Till dementia or death do us part!

Till dementia or death do us part!

“…till death do us part” may have been part of your wedding vow but these days it might more appropriately say, “…till dementia or death do us part”.

There are 2 prevailing themes emerging in ageing – separation by dementia and substitution by dementia.

I have written previously on the subject of the effect of dementia on a couple’s relationship particularly where one cannot look after the other and one has to enter aged care – it is a form of involuntary separation. It can not only impact on their relationship but on their finances as well. Suddenly, they have to support themselves in different places – the one who stays in the home and  the other one who has to enter a residential aged care facility.

There is another implication even where the couple continue to live together. They have usually appointed each other as their Enduring Power of Attorney enabling each of them to make decisions for the other if they should lose their capacity to make decisions. When one of them loses their capacity, the other starts wearing two hats – as the spouse and as the Enduring Attorney for the other spouse. In the latter role, a spouse becomes the substitute decision maker for the other spouse – they ‘stand in their shoes’.

This second ‘hat’ can create some significant legal and financial implications for a couple. This is particularly so where they have previously performed what are often seen as the traditional gender roles in the older generational division of labour – he looks after the ‘hard’ issues eg the ‘things’ and the finances and she looks after the ‘soft’ issues eg the home and the family. Where the man loses capacity, it can be a transformational experience for the woman.

If nothing else it also becomes the assumption of a legal responsibility – to ensure the husband’s affairs are managed and his obligations are complied with. Dementia is not a form of death and anyone who contracts it continues to have the usual legal and financial responsibilities before they did. It is now the wife’s task to ensure he continues to comply with them.

Being informed is the key and, dare I say it, this should mean seeking some good legal and financial advice about her new found responsibilities including in relation to such things as:

  • Their tax
  • Their Centrelink
  • Their Insurance
  • Their Superannuation
  • Their Wills

Not only that, if, as is common, they have each appointed just each other as their Enduring Power of Attorney, then, as her husband has lost his capacity, he can no longer be her Enduring Power of Attorney. The wife would be well advised to do a new one.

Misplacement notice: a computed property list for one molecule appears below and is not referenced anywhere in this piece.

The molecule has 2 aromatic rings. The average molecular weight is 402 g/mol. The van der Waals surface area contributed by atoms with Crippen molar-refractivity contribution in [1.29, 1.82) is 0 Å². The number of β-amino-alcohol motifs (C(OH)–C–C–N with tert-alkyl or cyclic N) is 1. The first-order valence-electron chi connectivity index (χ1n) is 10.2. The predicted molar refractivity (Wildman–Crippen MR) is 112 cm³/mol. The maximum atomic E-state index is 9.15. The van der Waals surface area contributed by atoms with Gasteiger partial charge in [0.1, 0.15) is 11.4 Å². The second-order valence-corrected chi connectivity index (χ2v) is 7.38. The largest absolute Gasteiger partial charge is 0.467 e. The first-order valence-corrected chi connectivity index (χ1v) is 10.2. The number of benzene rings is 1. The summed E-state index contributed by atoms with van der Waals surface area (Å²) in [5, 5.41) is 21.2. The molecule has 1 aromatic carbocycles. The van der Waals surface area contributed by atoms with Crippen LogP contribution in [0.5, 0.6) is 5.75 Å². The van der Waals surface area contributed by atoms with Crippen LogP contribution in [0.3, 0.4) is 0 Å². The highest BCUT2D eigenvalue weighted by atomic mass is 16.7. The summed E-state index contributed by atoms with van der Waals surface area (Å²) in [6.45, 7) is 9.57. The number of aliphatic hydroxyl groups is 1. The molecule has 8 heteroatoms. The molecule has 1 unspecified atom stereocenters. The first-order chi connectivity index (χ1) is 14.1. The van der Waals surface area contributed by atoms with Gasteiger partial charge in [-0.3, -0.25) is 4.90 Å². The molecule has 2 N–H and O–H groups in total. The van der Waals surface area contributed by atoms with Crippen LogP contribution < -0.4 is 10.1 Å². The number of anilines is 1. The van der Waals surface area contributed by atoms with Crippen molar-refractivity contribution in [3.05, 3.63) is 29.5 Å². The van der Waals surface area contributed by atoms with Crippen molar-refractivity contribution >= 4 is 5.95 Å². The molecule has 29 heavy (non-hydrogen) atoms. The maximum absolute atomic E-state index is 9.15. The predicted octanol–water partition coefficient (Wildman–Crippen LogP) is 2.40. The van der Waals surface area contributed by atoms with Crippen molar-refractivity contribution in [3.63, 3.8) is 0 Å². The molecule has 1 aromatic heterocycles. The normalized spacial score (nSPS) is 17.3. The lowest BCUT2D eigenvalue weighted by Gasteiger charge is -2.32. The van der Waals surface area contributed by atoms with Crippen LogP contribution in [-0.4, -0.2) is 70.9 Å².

These are just some of the layers in the cake of capacity that can confront an older person who has lost their spouse to dementia. That is distressing in itself but you can exacerbate the stress if you  avoid the task of  understanding where that then leaves you in terms of life and decision making.

Perhaps it’s time to relieve that additional potential stress and get informed.

To contact  CRH Law  for more information or to access their services go to http://www.crhlaw.com.au/  or click here>>

The thoughts of this blog are of the individual writer and not necessarily those of the Nurses for Nurses Network. To read our full disclaimer click here >>

Authored by: Brian Herd

Brian is a partner in the firm and has been a lawyer since 1983. He is recognised as one of Australia’s leading experts in the areas of elder law, retirement, disability and aged care. Brian has extensive experience in life planning for older people and the legal issues impacting on them including making Wills, administering estates, disputes over Wills, superannuation, social security, retirement villages and aged care, incapacity, the Guardianship Regime, the loss of a spouse or the ‘suddenly single syndrome’, planning for disabled children, elder abuse, enduring powers of attorney, advance health directives, family agreements and disputes and mediation. His expertise also extends to the structuring of business affairs and advising on the impact of the transfer of interests in family businesses including trusts and family companies. As a passionate believer in the crucial role of charitable and community organisations, he also spends a significant amount of his time advising the not for profit and community sectors on Board governance, restructuring and constitutional review, mergers and acquisitions, legal compliance and risk management especially in the aged care, retirement and disability sectors. Brian is a popular presenter in public forums on elder law issues and is also regularly invited to address the changing legal dynamics and needs of the aged care and disability sectors at industry conferences. In 2014, for the second year in a row, Brian was named one of Australia’s best lawyers in Retirement Villages and Senior Living Law. Qualifications, Memberships and Other Contributions: •Bachelor of Arts – University of Queensland •Bachelor of Laws (Hons) – University of Queensland •Deputy Chair – Queensland Law Society’s Elder Law Committee •Former part time member – Queensland Law Reform Commission •International member – National Academy of Elder Law Attorneys of America •Member – Queensland Law Society •Approved Facilitator for Corporate Governance – Aged Care Standards and Accreditation Agency •Member – QPAC Choir •Adjunct Lecturer – Griffith University

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